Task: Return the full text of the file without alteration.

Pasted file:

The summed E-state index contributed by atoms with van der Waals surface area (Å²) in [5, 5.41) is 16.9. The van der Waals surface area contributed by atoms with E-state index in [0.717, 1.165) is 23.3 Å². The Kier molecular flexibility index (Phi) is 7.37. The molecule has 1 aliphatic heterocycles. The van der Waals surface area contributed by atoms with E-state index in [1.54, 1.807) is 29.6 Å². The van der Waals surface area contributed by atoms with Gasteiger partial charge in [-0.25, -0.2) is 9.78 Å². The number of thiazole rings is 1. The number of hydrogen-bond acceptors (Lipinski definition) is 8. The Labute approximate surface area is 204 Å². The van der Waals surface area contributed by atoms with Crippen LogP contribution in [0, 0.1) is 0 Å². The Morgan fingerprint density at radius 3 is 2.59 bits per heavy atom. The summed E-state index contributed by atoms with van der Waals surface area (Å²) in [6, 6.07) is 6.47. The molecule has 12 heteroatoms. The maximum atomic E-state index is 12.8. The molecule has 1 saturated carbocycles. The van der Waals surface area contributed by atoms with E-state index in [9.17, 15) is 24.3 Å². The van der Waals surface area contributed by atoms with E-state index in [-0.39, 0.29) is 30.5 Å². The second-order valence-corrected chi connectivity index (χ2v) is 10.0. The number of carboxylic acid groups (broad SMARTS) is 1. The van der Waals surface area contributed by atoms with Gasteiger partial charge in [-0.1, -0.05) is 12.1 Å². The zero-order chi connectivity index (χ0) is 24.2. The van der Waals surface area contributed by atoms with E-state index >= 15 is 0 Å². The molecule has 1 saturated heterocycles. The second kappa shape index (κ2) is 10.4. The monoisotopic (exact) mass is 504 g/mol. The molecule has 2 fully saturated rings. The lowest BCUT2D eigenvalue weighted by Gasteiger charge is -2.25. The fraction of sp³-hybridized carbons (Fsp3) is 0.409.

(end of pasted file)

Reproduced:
The summed E-state index contributed by atoms with van der Waals surface area (Å²) in [5, 5.41) is 16.9. The van der Waals surface area contributed by atoms with E-state index in [0.717, 1.165) is 23.3 Å². The Kier molecular flexibility index (Phi) is 7.37. The molecule has 1 aliphatic heterocycles. The van der Waals surface area contributed by atoms with E-state index in [1.54, 1.807) is 29.6 Å². The van der Waals surface area contributed by atoms with Gasteiger partial charge in [-0.25, -0.2) is 9.78 Å². The number of thiazole rings is 1. The number of hydrogen-bond acceptors (Lipinski definition) is 8. The Labute approximate surface area is 204 Å². The van der Waals surface area contributed by atoms with Crippen LogP contribution in [0, 0.1) is 0 Å². The Morgan fingerprint density at radius 3 is 2.59 bits per heavy atom. The summed E-state index contributed by atoms with van der Waals surface area (Å²) in [6, 6.07) is 6.47. The molecule has 12 heteroatoms. The maximum atomic E-state index is 12.8. The molecule has 1 saturated carbocycles. The van der Waals surface area contributed by atoms with E-state index in [9.17, 15) is 24.3 Å². The van der Waals surface area contributed by atoms with E-state index in [-0.39, 0.29) is 30.5 Å². The second-order valence-corrected chi connectivity index (χ2v) is 10.0. The number of carboxylic acid groups (broad SMARTS) is 1. The van der Waals surface area contributed by atoms with Gasteiger partial charge in [-0.1, -0.05) is 12.1 Å². The zero-order chi connectivity index (χ0) is 24.2. The van der Waals surface area contributed by atoms with E-state index >= 15 is 0 Å². The molecule has 1 saturated heterocycles. The second kappa shape index (κ2) is 10.4. The monoisotopic (exact) mass is 504 g/mol. The molecule has 2 fully saturated rings. The lowest BCUT2D eigenvalue weighted by Gasteiger charge is -2.25. The fraction of sp³-hybridized carbons (Fsp3) is 0.409.